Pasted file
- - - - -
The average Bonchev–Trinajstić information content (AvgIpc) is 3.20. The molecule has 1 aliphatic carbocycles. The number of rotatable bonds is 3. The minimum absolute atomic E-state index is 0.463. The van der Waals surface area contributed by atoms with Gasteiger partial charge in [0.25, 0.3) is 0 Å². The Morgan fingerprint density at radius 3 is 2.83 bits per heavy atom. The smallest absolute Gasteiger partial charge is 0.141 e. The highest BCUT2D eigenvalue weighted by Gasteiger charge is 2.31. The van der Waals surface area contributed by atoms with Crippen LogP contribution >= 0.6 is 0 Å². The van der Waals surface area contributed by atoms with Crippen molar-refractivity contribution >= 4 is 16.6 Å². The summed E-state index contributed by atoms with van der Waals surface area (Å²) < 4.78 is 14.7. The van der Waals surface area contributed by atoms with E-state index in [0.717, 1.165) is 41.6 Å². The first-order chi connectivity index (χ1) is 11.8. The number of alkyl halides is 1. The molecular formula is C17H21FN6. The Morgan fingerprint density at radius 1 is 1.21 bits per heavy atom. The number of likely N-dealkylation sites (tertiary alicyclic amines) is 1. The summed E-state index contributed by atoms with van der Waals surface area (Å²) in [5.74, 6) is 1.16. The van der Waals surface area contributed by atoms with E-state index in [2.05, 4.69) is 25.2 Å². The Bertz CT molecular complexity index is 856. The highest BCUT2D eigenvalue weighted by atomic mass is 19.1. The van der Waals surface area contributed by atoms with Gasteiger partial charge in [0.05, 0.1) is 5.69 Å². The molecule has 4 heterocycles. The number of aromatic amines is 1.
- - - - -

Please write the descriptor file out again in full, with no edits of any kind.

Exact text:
The average Bonchev–Trinajstić information content (AvgIpc) is 3.20. The molecule has 1 aliphatic carbocycles. The number of rotatable bonds is 3. The minimum absolute atomic E-state index is 0.463. The van der Waals surface area contributed by atoms with Gasteiger partial charge in [0.25, 0.3) is 0 Å². The Morgan fingerprint density at radius 3 is 2.83 bits per heavy atom. The smallest absolute Gasteiger partial charge is 0.141 e. The highest BCUT2D eigenvalue weighted by Gasteiger charge is 2.31. The van der Waals surface area contributed by atoms with Crippen LogP contribution >= 0.6 is 0 Å². The van der Waals surface area contributed by atoms with Crippen molar-refractivity contribution >= 4 is 16.6 Å². The summed E-state index contributed by atoms with van der Waals surface area (Å²) < 4.78 is 14.7. The van der Waals surface area contributed by atoms with E-state index in [0.717, 1.165) is 41.6 Å². The first-order chi connectivity index (χ1) is 11.8. The number of alkyl halides is 1. The molecular formula is C17H21FN6. The Morgan fingerprint density at radius 1 is 1.21 bits per heavy atom. The number of likely N-dealkylation sites (tertiary alicyclic amines) is 1. The summed E-state index contributed by atoms with van der Waals surface area (Å²) in [5.74, 6) is 1.16. The van der Waals surface area contributed by atoms with E-state index in [2.05, 4.69) is 25.2 Å². The Bertz CT molecular complexity index is 856. The highest BCUT2D eigenvalue weighted by atomic mass is 19.1. The van der Waals surface area contributed by atoms with Gasteiger partial charge in [0.05, 0.1) is 5.69 Å². The molecule has 4 heterocycles. The number of aromatic amines is 1.